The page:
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Marine & Terrestrial Waste

Pollution and the growing volumes of solid and hazardous wastes are major threats to the environments and sustainable development of the Pacific islands and their protected areas. Globalisation is accelerating the transition of Pacific communities towards consumer economies, with increasing urbanisation, migration, and participation in international trade. This is resulting in an escalation in the generation of solid and liquid wastes, and these increase the risk of coastal and marine pollution. The lack of controls on imported chemicals and the lack of capacity for managing pollutants threaten to undermine the quality and health of vulnerable ecosystems on which Pacific islanders depend.

Below are a few key resources on marine and terrestrioal waste

Stay up to date with the latest developments in Hazardous Waste Management, Liquid Waste Management, Marine and Terrestrial Pollution, and Solid Waste Management by visiting the Waste Management and Pollution Control Division at the Secretariat of the Pacific Regional Environment Programme (SPREP).

5 Gyres Institute

The 5 Gyres Institute has led the effort to research aquatic plastic pollution and to find solutions for regaining a plastic-free ocean. Our mission is to empower people to become leaders in combating the global health crisis of plastic pollution.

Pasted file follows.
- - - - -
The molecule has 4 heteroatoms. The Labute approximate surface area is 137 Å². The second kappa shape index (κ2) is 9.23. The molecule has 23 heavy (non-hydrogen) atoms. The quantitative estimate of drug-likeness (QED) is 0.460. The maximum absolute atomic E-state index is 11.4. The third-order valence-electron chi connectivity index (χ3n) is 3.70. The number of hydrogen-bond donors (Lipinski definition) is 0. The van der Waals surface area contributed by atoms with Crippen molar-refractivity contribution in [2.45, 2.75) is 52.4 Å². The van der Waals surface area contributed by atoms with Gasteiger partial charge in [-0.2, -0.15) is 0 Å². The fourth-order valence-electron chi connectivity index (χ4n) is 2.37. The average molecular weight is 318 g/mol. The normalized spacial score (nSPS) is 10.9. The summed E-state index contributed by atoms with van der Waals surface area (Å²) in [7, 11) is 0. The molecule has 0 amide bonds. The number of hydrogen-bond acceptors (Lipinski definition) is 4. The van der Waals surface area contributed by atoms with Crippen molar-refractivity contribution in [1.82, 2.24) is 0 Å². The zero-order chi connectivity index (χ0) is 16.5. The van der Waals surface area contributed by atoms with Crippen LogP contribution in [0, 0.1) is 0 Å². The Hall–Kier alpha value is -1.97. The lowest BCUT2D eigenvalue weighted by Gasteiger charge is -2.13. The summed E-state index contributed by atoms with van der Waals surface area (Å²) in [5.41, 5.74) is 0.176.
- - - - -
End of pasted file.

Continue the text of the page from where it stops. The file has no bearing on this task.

90% of Seabirds are Eating Plastic

90% of Seabirds are Eating Plastic

Wilcox C. et al. “Threat of plastic pollution to seabirds is global, pervasive, and increasing.” Proceedings of the National Academy of Sciences DOI: 10.1073/pnas.1502108112


Cleaner Pacific 2025: Pacific Regional Waster and Pollution Management Strategy

Waste management and pollution control remains one of the most pressing environmental issues facing the Pacific region. As the region continues to rely increasingly less on locally sourced food products and rapidly acquires increasing quantities of consumer goods, the quantities of wastes, ranging from plastic packaging through to used motor vehicles, is rapidly escalating across the region.

But there is a strategy and implementation plan


Global Partnership on Marine Litter

Global Partnership on Marine Litter - Factsheet

What is the Global Partnership on Marine Litter ?

Litter is found in all the world's oceans and seas, even in remote areas far from human contact and obvious sources of the problem. The continuous growth in the amount of solid waste thrown away, and the very slow rate of degradation of most items, are together leading to a gradual increase in marine litter found at sea, on the sea floor and coastal shores. It is an economic, environmental, human health and aesthetic problem posing a complex and multi-dimensional challenge.

Global Programme of Action for the Protection of the Marine Environment from Land-based Activities

The Global Programme of Action for the Protection of the Marine Environment from Land-based Activities (GPA) is the only global intergovernmental mechanism directly addressing the connectivity between terrestrial, freshwater, coastal and marine ecosystems.

GPA aims to be a source of conceptual and practical guidance to be drawn upon by national and/or regional authorities for devising and implementing sustained action to prevent, reduce, control and/or eliminate marine degradation from land-based activities.

International Convention for the Prevention of Pollution from Ships (MARPOL)

International Convention for the Prevention of Pollution from Ships (MARPOL)